Sarah Phillips, who works for Liv-ex, now lives in Miami and proves the ideal guide. See this guide to all the entries in our travel writing competition that have been published so far.
Ocean Drive, Miami’s most iconic street, doesn’t exactly scream ‘wine paradise’. Art deco-style bars serve different variations of the same fried food. Giant cocktails come in large plastic martini glasses, and brightly coloured supercars crawl along the street with music blaring. Dancers perform on rooftops. Sometimes you see a man walking around with a parrot on his shoulder. Walk down on a Saturday lunchtime and you’re more likely to encounter a backflipping drag queen than a wine list worth looking at.
It’s true that I was nervous about the wine offering in my new city. Alessandra Esteves, who runs the Florida Wine Academy with her husband Guilherme de Macedo, was honest during my first visit: ‘It’s no London’, she said. She was right. In London you can barely swing a cat without knocking over a glass of something delicious. Jancis Robinson’s hefty wine guide to the city attests to that.
But there’s good news too, because the second half of her sentence was, ‘…but the wine scene here is really developing.’ This also seems to be true, though I will say that you need an open mind – and not just on Ocean Drive.
Coconut Grove and Little Havana
When we pulled up at El Carajo, I hesitated. This wine bar and restaurant is on a main road in a former gas station. Its neighbours include the new, replacement gas station and a pizza fast food joint. From the outside, it looks like any other generic, windowless highway stop.
Inside, it’s a small replica of the beautiful Cordoba Mosque (see below), which makes stepping through the door quite a strange experience. There are around 20 wines available by the glass, and many more by the bottle – just pick them off the shelf for a very reasonable retail price and add $10 to drink in. The Spanish, Chilean and Argentinian selections are particularly strong. The food is Spanish and delicious.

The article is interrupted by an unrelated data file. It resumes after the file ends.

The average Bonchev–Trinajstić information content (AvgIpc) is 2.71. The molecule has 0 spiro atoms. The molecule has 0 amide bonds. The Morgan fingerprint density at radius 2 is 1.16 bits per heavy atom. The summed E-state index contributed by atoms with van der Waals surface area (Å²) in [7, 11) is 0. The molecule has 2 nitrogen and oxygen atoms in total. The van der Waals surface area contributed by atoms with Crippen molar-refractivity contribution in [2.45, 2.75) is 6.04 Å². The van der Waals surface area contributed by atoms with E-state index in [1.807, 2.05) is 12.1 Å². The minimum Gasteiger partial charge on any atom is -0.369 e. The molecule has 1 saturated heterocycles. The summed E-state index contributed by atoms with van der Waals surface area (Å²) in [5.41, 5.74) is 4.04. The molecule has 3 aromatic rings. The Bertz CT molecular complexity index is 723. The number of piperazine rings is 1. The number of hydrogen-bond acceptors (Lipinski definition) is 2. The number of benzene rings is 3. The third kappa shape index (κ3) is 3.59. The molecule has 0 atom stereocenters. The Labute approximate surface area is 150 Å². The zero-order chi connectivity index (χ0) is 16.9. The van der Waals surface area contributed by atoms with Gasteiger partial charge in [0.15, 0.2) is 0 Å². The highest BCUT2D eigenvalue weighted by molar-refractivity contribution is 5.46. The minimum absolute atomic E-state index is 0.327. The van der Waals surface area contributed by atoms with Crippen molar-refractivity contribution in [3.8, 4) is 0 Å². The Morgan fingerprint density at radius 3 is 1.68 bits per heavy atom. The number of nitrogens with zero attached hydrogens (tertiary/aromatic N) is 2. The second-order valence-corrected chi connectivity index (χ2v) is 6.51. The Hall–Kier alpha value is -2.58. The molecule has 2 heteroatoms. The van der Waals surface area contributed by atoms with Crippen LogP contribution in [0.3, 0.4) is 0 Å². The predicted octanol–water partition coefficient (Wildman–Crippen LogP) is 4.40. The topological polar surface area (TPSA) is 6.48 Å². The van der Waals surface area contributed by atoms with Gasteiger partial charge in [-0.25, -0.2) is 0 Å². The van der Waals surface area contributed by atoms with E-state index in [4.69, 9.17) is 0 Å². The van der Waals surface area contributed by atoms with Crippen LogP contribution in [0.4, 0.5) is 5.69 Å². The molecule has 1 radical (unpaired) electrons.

Happy Wines Coconut Grove, where a small note on the bar reads, ‘I’m drinking wine! I’m happy!’, will please fans of good wine in informal settings. Like El Carajo, it triples as a store, bar and restaurant. Its shelves hold many fine wines, and $15 is charged on top of the retail price should you wish to drink on-premise. It has a sister bar of the same name in Little Havana. Both venues host musicians and wine tastings.
Further downtown, Vinos in the Grove has a sizeable by-the-glass list, an interesting bottle list, and a bar made almost entirely of wine boxes.
In the ‘Gables, shoppers can enjoy Wolfe’s Wine Shop – my ‘go to’ for an adventurous purchase (but it has plenty of traditional styles, too). Owner Jeffrey hosts a tasting – usually $20 – in store every Friday evening. Get on his mailing list for details.
Cibo Wine Bar (which is more of an Italian restaurant) is across the street and does a very good pizza. If you order the right bottle, you can watch one of the team literally abseil the cellar wall to retrieve it. So choose wisely.
Brickell and Downtown